How to Run with Suburban Wolves
I met a woman outside the juice shop. She looked so familiar to me. I said, You look so familiar to me. She mused, Maybe we know each other from church? No, I said, it wouldn’t be from church.
Because I don’t go to church, but I didn’t tell her that. My church takes place on the yoga mat. My Ohm is my hymn and my prayer. My Ohm is where I write myself back to, a starting, a becoming, and a place to lay my head. My ohm is every sound in one sound, the sound of wolfsong, the running with.
But back to the juice lady.
I said, after having volleyed our “where?’s” and “maybe’s” back and forth and coming up empty-handed, I said, Well maybe I’m meant to know you. And she paused a second and so did I, my hand on the door of my quasi-mini-van, thinking, If we are meant to know each other, let’s make it so. We could make a few more moments to stand around and chat, or I could ask her her favorite juice (the flavor I had picked was nasty) or get her—I know, how old-fashioned of me—phone number. But my daughter was waiting, I had to get going for all the reasons we always have to get going. So that was that.
I met a woman out for coffee on al-Fitr. I wore my new green blouse and she wore her khimar and every time it slipped, she rewrapped it but no matter how tight, it kept slipping over and over again. We both dunked our butter croissants in our creamy milky coffees and made messes with the crumbs down our fronts and in our laps, but we hardly noticed, so busy were we giggling about our husbands and gossiping about our sisters and touching each other’s arms, palm to fabric imparting how glad we were to break the long winter’s fasts from each other’s gazes. We spoke about expanding our capacities. About how growing old and older shifts perspective, about wanting to do good, not just seem good and the difference between the two.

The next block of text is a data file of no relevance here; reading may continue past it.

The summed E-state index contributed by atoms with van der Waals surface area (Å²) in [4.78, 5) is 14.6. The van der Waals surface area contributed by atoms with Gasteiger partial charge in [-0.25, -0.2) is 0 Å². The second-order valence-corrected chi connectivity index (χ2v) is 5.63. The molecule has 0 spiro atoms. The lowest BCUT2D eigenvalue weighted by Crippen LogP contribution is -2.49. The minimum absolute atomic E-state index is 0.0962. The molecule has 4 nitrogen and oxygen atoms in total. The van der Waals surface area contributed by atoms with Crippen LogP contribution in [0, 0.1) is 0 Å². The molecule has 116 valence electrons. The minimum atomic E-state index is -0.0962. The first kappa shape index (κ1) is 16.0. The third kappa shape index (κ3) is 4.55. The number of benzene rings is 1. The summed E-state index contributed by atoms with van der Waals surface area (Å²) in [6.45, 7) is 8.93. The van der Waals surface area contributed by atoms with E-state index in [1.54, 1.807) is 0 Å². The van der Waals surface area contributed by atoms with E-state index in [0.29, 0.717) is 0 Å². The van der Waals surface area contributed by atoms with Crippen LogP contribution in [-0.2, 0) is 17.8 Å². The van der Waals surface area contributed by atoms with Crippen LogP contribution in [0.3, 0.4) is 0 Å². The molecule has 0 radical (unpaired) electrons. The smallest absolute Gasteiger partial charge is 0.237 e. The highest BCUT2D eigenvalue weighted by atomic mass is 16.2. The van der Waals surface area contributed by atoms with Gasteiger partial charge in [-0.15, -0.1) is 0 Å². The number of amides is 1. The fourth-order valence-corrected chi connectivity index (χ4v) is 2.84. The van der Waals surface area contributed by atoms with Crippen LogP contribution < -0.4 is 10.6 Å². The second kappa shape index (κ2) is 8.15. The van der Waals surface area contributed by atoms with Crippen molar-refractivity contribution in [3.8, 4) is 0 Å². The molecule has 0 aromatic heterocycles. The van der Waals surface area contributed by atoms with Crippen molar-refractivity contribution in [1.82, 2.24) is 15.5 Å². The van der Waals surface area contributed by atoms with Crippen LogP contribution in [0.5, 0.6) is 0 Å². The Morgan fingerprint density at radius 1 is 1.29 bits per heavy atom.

I met a woman at her dinner table. She cooked for me and poured wine for me. Her friend said the whole God thing seemed a little far-fetched. I said, God has no other hands but ours. The table went quiet. The stars came out. Somewhere in the distance, the wolves sang back the bones of their ancients, and in between the beats of the new pop and the classic vinyl and our hearts in synchronicity, we heard their song.
I met a woman in a Red Tent. We dropped our masks and beat our drums and shed layers of collective uteri and at the end, she asked the group, When you see me later, at the grocery store (or tennis court, or juice market, take your pick,) will you see this me, or will you see Juice Market Me? and I promised her, I promised her, I will see naked you and even with my mask on, from behind it I will oooooze my cosmic energies in divine recognition of the Naked Goddess, Drum-banging You. I will radiate from my pores the sisterhood that connects us. Oh, I will see YOU.
At the center of my wheel hub is the Naked Me, the me that hangs on for dear life even as I let go the little birds I have collected in my nest. The me that feels a little less sad every morning and a little more remorseful late at night. The me that shared an ice cream cone with my dog on the day my mother died and then my dog died and I have never shared another ice cream cone with anyone I love as much as I loved that dog.
I will share an ice cream cone with you.
I will give you eggs so you can count some unhatched chickens. I think we should explain each other what we mean when we talk about our yonis, when we stand on sacred ground, and how it feels to touch the face of God on a cloudy day in the middle of now. I want to meet you on your prayer mat, at your juice bar, at the center of your wheel hub and you can learn me why your passions are your passions and I can learn you how, in these wooded suburbs, land of quasi’s and secret gatherings and the many many reasons we tell ourselves that wildness is dangerous, church is for Sundays, and everything has its shiny, tidy place, to bang your drum, to worship your brave creativity, to bare on your skin the ways we know each other. I can teach you how to see the you that I see. I can teach you how to sing back to the wolves, how to run with your naked showing, how to let loose abandon and dunk your goddamn butter croissant in your cream. The wolves don’t care about the crumbs.